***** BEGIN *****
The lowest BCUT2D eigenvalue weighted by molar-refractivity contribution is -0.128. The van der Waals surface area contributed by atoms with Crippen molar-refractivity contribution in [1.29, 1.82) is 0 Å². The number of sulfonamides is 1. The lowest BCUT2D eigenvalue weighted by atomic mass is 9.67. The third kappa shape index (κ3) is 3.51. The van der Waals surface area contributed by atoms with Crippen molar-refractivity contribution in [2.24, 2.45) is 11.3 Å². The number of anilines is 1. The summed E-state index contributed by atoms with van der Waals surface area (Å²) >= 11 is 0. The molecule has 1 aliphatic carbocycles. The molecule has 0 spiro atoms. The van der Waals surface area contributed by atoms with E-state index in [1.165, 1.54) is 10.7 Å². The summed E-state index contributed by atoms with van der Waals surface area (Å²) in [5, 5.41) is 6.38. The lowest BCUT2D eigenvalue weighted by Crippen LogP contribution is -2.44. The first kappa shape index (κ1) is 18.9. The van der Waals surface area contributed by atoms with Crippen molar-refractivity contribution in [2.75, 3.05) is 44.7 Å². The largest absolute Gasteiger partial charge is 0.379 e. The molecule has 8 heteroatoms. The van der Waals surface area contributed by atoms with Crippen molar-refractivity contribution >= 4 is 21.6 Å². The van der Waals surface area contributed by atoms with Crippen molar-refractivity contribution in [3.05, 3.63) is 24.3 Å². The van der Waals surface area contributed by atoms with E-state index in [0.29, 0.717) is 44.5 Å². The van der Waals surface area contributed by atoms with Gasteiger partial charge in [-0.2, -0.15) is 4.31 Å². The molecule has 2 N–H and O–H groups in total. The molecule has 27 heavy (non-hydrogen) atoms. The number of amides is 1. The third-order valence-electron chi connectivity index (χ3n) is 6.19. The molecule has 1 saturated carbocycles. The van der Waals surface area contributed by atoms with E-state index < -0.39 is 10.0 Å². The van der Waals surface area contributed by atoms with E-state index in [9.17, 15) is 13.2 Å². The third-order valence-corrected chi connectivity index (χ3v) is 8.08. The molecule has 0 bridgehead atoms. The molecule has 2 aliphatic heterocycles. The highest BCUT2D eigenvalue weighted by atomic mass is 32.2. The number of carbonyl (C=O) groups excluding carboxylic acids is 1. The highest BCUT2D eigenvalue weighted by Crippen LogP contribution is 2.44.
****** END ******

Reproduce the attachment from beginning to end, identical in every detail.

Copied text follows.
The lowest BCUT2D eigenvalue weighted by molar-refractivity contribution is -0.128. The van der Waals surface area contributed by atoms with Crippen molar-refractivity contribution in [1.29, 1.82) is 0 Å². The number of sulfonamides is 1. The lowest BCUT2D eigenvalue weighted by atomic mass is 9.67. The third kappa shape index (κ3) is 3.51. The van der Waals surface area contributed by atoms with Crippen molar-refractivity contribution in [2.24, 2.45) is 11.3 Å². The number of anilines is 1. The summed E-state index contributed by atoms with van der Waals surface area (Å²) >= 11 is 0. The molecule has 1 aliphatic carbocycles. The molecule has 0 spiro atoms. The van der Waals surface area contributed by atoms with E-state index in [1.165, 1.54) is 10.7 Å². The summed E-state index contributed by atoms with van der Waals surface area (Å²) in [5, 5.41) is 6.38. The lowest BCUT2D eigenvalue weighted by Crippen LogP contribution is -2.44. The first kappa shape index (κ1) is 18.9. The van der Waals surface area contributed by atoms with Crippen molar-refractivity contribution in [2.75, 3.05) is 44.7 Å². The largest absolute Gasteiger partial charge is 0.379 e. The molecule has 8 heteroatoms. The van der Waals surface area contributed by atoms with Crippen molar-refractivity contribution >= 4 is 21.6 Å². The van der Waals surface area contributed by atoms with Crippen molar-refractivity contribution in [3.05, 3.63) is 24.3 Å². The van der Waals surface area contributed by atoms with E-state index in [0.29, 0.717) is 44.5 Å². The van der Waals surface area contributed by atoms with Gasteiger partial charge in [-0.2, -0.15) is 4.31 Å². The molecule has 2 N–H and O–H groups in total. The molecule has 27 heavy (non-hydrogen) atoms. The number of amides is 1. The third-order valence-electron chi connectivity index (χ3n) is 6.19. The molecule has 1 saturated carbocycles. The van der Waals surface area contributed by atoms with E-state index < -0.39 is 10.0 Å². The van der Waals surface area contributed by atoms with E-state index in [9.17, 15) is 13.2 Å². The third-order valence-corrected chi connectivity index (χ3v) is 8.08. The molecule has 0 bridgehead atoms. The molecule has 2 aliphatic heterocycles. The highest BCUT2D eigenvalue weighted by atomic mass is 32.2. The number of carbonyl (C=O) groups excluding carboxylic acids is 1. The highest BCUT2D eigenvalue weighted by Crippen LogP contribution is 2.44.